DBT Skills: Why Am I Unskillful?

Thought Provoking Quotes to Get You Motivated (22):

Yes…

Last night I was unskillful when B said something I didn’t like. I yelled, swore, made judgments and ended up crying and feeling guilty. Today, with a clear mind, I can reflect on why I didn’t use my skills (this was a DEAR MAN situation for sure).

I have been tracking emotional events over the past few months and making note about what happened, what I felt and how I reacted. I realized this morning that one thing I didn’t take into account was the predictability of each emotional event. If an emotional event happens often, such as the anxiety I feel when B is not home, I can use skills because I know it is going to happen. But, if an emotional event is new then it takes me by surprise, therefore making me feel confused and vulnerable, such as B saying the opposite of what I thought he would say. Unpredictable is scary because, well, I don’t know what is going to happen. My fight kicks in as my first response so I can make sure I stay “safe” in this new moment I have found myself in.

I think I need to print this and hang it on my wall!

Now that I have identified this barrier to effective skill use I can incorporate the reminder that new things will happen and I can deal with themΒ into my daily thoughts.

Around this time last year, I was starting DBT with DBT Path. The change I and others have seen in myself is astounding. I never thought I would get to the point in my life where things could hurt less and that I could create a life worth living and being my true self.

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6 thoughts on “DBT Skills: Why Am I Unskillful?

  1. I find that if I am expecting a difficult situation to come up and I can “psych myself up” for it, I can cope much better. But if something takes me by surprise and I don’t have a chance to prepare for it, I cope much worse. But sometimes life happens and we have to deal with things unprepared. I still have trouble coping. All we can do sometimes is cope the best we can with the skills we have. Even with doing DBT several years ago, I am definitely not always skillful. Far from it. But I’m a lot better than I used to be. Sometimes that’s all we can ask for.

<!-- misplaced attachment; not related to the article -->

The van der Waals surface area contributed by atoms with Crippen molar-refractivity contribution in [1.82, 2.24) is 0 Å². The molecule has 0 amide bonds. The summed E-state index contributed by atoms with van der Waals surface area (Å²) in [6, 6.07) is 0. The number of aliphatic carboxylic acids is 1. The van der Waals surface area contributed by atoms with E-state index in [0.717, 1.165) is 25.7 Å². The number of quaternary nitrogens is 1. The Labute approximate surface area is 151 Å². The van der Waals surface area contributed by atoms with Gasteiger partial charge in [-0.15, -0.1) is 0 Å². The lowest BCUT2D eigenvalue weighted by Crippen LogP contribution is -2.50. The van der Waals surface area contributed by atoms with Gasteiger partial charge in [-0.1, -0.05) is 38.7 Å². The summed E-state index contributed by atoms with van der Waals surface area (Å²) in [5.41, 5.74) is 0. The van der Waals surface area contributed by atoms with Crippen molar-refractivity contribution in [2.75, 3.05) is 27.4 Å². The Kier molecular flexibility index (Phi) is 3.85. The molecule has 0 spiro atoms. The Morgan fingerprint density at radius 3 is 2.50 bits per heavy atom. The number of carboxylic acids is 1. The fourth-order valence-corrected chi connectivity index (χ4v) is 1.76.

I can definitely relate to this post!

    • I’m glad you can relate and thank you for sharing your experience with me! I will never expect myself to be 100% skillful because no one is perfect. I would also never want to lose that impulsive side of myself because I do kind of like it, I just don’t want it to show up all the time πŸ˜› I think just getting it into my head that I can’t always be prepared (like you mentioned) is what will help me be prepared.

  2. I don’t have BPD (at least that I’ve been diagnosed with) and while I don’t always comment, I do read your posts about your DBT skills because I find they’re still very applicable in dealing with some of my own anxieties and impulse control issues, and that is a question I’ve always had: When something happens in the moment, how does one remember to apply these skills to the situation?

    Often when I’m upset by something, I react in the moment and prefer to hash things out right then. I feel like I would probably get more bothered by pulling out of the moment to sit and contemplate these things, and then have to bring them up again later once the issue has passed (sort of like reopening a wound).

    I’m curious if you ever get frustrated having to pause something and then go back to it later, when you’d rather just move on?

    • DBT has proven to be very successful with depression, bipolar, anxiety, eating disorders, and substance use. I believe these skills should be taught to children from a young age. I am glad you can see how these skills can apply to your life πŸ™‚ In general, it is about addressing emotional sensitivity which I think many people with mental health issues experience.

      To answer your question, I DO NOT sit well with leaving something that is bothering me. Probably 99% of the time I force people to work through it in the exact moment which can prolong the issue and/or lead to a less effective solution. I don’t just feel emotionally frustrated but I physically feel the anxiety in my body and it’s that physical feeling that makes me want to solve the problem right now because I am so uncomfortable. Although, I have seen what happens when I sit with it, ride out the discomfort and bring it up later when all involved parties (mostly myself, because that is who I can control) are calm and have had time to think and plan. Conversations have been more productive, I come away feeling better and I have maintained my self-respect.

      Thanks for your comment Aidan!

  3. You’re not unskillful, you were just in a position that caught you by surprise. Your post suggests that you know that. It can be nerve racking as to when the next surprise of anything can be. You know your triggers and coping skill and I have things that get to me. After I am caught by surprise I try to learn from it and hopefully become better for it, regardless of the situation. I hope you are feeling better.

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